Orson Welles, Volume 1: The Road to Xanadu

Orson Welles, Volume 1: The Road to Xanadu

  • Paperback
  • ISBN 9780140254563
  • 688 Pages
  • Penguin Books
  • 18 and up


“A splendidly entertaining, definitive work.”—Entertainment Weekly

In this first installment of his masterful biography, Simon Callow captures the chameleonic genius of Orson Welles as only an actor/director deeply rooted in the entertainment industry could. Here is Welles’s prodigious childhood; his youth in New York, with its fraught partnership with John Houseman and the groundbreaking triumph of his all-black Macbeth; the pioneering radio work that culminated in the notorious 1938 broadcast of War of the Worlds; and finally, his work in Hollywood, including an authoritative account of the making of Citizen Kane. Rich in detail and insight, this is far and away the definitive look at Orson Welles—a figure even more extraordinary than the myths that have surrounded him.


“A splendidly entertaining, definitive work.”
—Entertainment Weekly
“This riveting, revealing portrait of the legendary director and star is unlikely to be surpassed.”
—Los Angeles Times Book Review
“A wonderfully readable, sharp, shrewd and evenhanded biography . . . Callow is a witty and feeling biographer.”
—Chicago Tribune
“Callow is in control all the way.”
—The New York Times Book Review
“With a keen attention to detail, he brings Welles back to life for us, and brings to his portrait the critical skill of extrapolating the artist’s personality form his work.”
—The Wall Street Journal
“Simon Callow’s tumultuous, riveting, and admirably researched biography . . . has the energy of revelation.”
—The Boston Globe
“Callow touches nothing without leaving huge fingerprints of his charm, wit and superbly encompassing mind, quite equal to the wit and invention of Welles himself . . . . This is a feast whose every course is flavored with humanity and superfine intelligence.”
—The Philadelphia Inquirer
“Brilliant. . . . Other accounts of the boy wonder from Wisconsin are now rendered obsolete by Simon Callow’s massive The Road to Xanadu. . . . [Callow] has outperformed every previous biographer in the arena of research.”
—Fort Worth Star Telegram
“Exceptionally perceptive . . . not only enormously entertaining but also hugely informative. . . . Callow has us hungering for more.”
San Jose Mercury News
“[Callow] excels at what must have been his most frustrating task: analyzing theater work he could not see for himself. The book expertly evokes Welles’s wildly-inventive productions. . . . As Callow meticulously shows, George Orson Welles knew acclaim and misuse from early childhood.”
“Easily the best Welles biography. . . . Callow’s expertise as actor and director gives his accounts of Welles’s work a unique authenticity.”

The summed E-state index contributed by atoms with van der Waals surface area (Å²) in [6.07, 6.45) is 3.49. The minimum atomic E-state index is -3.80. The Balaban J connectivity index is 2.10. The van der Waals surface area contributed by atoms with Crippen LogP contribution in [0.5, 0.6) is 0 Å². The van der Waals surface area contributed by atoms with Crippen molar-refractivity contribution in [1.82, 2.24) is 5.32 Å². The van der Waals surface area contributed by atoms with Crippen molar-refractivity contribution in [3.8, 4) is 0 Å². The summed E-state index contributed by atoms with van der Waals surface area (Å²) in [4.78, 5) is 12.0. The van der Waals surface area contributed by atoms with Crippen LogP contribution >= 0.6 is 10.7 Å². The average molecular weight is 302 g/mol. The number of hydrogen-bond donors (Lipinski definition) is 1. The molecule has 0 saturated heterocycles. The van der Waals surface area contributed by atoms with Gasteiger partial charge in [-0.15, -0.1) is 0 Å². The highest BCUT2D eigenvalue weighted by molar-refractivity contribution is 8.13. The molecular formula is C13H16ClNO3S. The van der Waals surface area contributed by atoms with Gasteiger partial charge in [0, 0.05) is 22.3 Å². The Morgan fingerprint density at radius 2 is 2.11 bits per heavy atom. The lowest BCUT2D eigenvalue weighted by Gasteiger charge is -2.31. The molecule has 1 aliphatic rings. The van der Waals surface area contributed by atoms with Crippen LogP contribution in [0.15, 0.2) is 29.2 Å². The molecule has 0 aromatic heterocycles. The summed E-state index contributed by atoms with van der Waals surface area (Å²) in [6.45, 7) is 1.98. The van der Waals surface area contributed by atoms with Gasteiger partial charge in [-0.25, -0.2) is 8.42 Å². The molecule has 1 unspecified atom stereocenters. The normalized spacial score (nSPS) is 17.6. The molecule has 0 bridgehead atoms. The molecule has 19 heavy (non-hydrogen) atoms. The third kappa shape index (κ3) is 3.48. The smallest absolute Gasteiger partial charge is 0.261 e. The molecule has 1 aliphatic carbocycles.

“A brilliant biography, which builds on the research of its predecessors while judiciously taking the measure of this human tornado, bringing him down to earth. . . . Callow is a whiz . . . because he has a sharp-tongued, fearlessly judgmental, epigrammatic style that cuts through dithering.”
“Welles might seem a difficult subject for a new biography. The legend is already pretty much written in stone. Callow’s achievement is threefold: he embraces his subject with such gallumphing energy that the extraordinary power of his subject is conveyed as if for the first, fascinated time; he attempts a sober reassessment, trying to get an honest measure of someone who seemed larger than life without in any petty way cutting him down to size; and he provides a genuinely interesting actor’s view of the actor. . . . It is this which makes The Road to Xanadu feel, improbably, like a fresh journey rather than another weary, ironic retreading of the route.”
—The Times (London)
“A knock-down, brass-bound, copper-bottomed triumph. It is a big, fat book and it is tremendous fun to read. . . . Callow’s style has much in common with his acting: the text is full-bodied, rich, fruity and dense. . . . It is Simon Callow’s triumph that at the end of this book Orson Welles comes before us just as Oscar Wilde did at the end of Richard Ellmann’s superb biography—a towering figure, laughing . . . so generous, so amusing, and so right.”
—Daily Telegraph
“In this monumental two-part work . . . Welles at last has a life to match his bulk. Callow confirms the old truism that it takes one to know one. Himself a man of the theater, he has the literary craft, too, to make an imaginative leap into Orson Welles’s psyche, inhabit his life, not simply chronicle it. It is the best book I have read that explains a fabulous figure in terms of the reality of his own life.”
—Evening Standard
“The book is a miracle of research, and Mr. Callow writes well and with a miss-nothing intelligence. Welles is brought vividly to life; we hear and see him. It is an important book; it has resonance, it contains worlds; it satisfies.”
—The Irish Times
“A superbly wrought, aesthetically and psychologically acute portrait of Welles’s sheer, undisciplined genius. . . . Not since Francois Truffaut’s book of Hitchcock has an arts biographer possessed such a professional and intuitive understanding of his subject . . . all accomplished in a highly literate, epigrammatic style that makes this biography a sumptuous pleasure to read”
—Kirkus Reviews
“Himself a protean, larger-than-life character, Simon Callow is uniquely qualified to plumb the depths of Orson Welles. As a mere writer, it pains me to admit that it has taken an actor to produce one of the finest thespian biographies of recent years.”
—Anthony Holden, author of Laurence Olivier
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